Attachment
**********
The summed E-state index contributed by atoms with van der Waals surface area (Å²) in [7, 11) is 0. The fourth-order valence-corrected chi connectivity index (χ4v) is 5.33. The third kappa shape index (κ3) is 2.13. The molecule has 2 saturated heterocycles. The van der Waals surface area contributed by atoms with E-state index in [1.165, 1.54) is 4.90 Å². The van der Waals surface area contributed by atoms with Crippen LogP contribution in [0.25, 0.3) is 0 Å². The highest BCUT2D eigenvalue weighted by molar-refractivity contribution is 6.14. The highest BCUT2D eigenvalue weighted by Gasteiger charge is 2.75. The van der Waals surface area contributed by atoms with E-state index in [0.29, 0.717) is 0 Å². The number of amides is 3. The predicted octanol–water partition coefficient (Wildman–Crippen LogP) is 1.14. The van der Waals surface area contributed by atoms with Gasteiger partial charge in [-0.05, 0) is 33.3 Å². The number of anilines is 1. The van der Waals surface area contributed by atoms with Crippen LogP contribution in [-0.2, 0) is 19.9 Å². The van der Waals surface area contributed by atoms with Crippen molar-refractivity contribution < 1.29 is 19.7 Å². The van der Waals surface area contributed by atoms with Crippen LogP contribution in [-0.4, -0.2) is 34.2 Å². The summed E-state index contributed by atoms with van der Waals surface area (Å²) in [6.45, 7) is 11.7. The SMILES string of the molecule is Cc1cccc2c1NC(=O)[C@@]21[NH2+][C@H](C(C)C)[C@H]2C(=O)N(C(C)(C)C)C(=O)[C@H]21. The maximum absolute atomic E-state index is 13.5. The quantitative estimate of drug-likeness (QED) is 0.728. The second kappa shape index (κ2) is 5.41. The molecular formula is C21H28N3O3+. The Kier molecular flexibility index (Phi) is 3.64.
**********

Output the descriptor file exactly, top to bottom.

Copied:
The summed E-state index contributed by atoms with van der Waals surface area (Å²) in [7, 11) is 0. The fourth-order valence-corrected chi connectivity index (χ4v) is 5.33. The third kappa shape index (κ3) is 2.13. The molecule has 2 saturated heterocycles. The van der Waals surface area contributed by atoms with E-state index in [1.165, 1.54) is 4.90 Å². The van der Waals surface area contributed by atoms with Crippen LogP contribution in [0.25, 0.3) is 0 Å². The highest BCUT2D eigenvalue weighted by molar-refractivity contribution is 6.14. The highest BCUT2D eigenvalue weighted by Gasteiger charge is 2.75. The van der Waals surface area contributed by atoms with E-state index in [0.29, 0.717) is 0 Å². The number of amides is 3. The predicted octanol–water partition coefficient (Wildman–Crippen LogP) is 1.14. The van der Waals surface area contributed by atoms with Gasteiger partial charge in [-0.05, 0) is 33.3 Å². The number of anilines is 1. The van der Waals surface area contributed by atoms with Crippen LogP contribution in [-0.2, 0) is 19.9 Å². The van der Waals surface area contributed by atoms with Crippen molar-refractivity contribution < 1.29 is 19.7 Å². The van der Waals surface area contributed by atoms with Crippen LogP contribution in [-0.4, -0.2) is 34.2 Å². The summed E-state index contributed by atoms with van der Waals surface area (Å²) in [6.45, 7) is 11.7. The SMILES string of the molecule is Cc1cccc2c1NC(=O)[C@@]21[NH2+][C@H](C(C)C)[C@H]2C(=O)N(C(C)(C)C)C(=O)[C@H]21. The maximum absolute atomic E-state index is 13.5. The quantitative estimate of drug-likeness (QED) is 0.728. The second kappa shape index (κ2) is 5.41. The molecular formula is C21H28N3O3+. The Kier molecular flexibility index (Phi) is 3.64.